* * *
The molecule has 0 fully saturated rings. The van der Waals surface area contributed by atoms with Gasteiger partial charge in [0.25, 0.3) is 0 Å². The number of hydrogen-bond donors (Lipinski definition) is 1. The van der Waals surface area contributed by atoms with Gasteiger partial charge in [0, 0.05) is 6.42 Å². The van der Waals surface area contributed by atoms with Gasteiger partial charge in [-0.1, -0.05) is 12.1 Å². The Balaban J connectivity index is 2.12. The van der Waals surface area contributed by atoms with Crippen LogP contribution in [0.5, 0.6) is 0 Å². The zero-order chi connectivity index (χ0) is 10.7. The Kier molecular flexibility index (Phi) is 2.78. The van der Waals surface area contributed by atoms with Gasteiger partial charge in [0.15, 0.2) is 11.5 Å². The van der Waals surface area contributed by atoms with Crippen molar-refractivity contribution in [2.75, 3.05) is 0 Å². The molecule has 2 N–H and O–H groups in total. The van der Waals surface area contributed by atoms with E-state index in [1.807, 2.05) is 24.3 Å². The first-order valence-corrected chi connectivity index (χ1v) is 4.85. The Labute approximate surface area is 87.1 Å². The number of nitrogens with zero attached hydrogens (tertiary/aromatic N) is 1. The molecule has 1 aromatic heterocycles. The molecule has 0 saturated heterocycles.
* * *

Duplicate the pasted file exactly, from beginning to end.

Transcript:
The molecule has 0 fully saturated rings. The van der Waals surface area contributed by atoms with Gasteiger partial charge in [0.25, 0.3) is 0 Å². The number of hydrogen-bond donors (Lipinski definition) is 1. The van der Waals surface area contributed by atoms with Gasteiger partial charge in [0, 0.05) is 6.42 Å². The van der Waals surface area contributed by atoms with Gasteiger partial charge in [-0.1, -0.05) is 12.1 Å². The Balaban J connectivity index is 2.12. The van der Waals surface area contributed by atoms with Crippen LogP contribution in [0.5, 0.6) is 0 Å². The zero-order chi connectivity index (χ0) is 10.7. The Kier molecular flexibility index (Phi) is 2.78. The van der Waals surface area contributed by atoms with Gasteiger partial charge in [0.15, 0.2) is 11.5 Å². The van der Waals surface area contributed by atoms with Crippen molar-refractivity contribution in [2.75, 3.05) is 0 Å². The molecule has 2 N–H and O–H groups in total. The van der Waals surface area contributed by atoms with E-state index in [1.807, 2.05) is 24.3 Å². The first-order valence-corrected chi connectivity index (χ1v) is 4.85. The Labute approximate surface area is 87.1 Å². The number of nitrogens with zero attached hydrogens (tertiary/aromatic N) is 1. The molecule has 1 aromatic heterocycles. The molecule has 0 saturated heterocycles.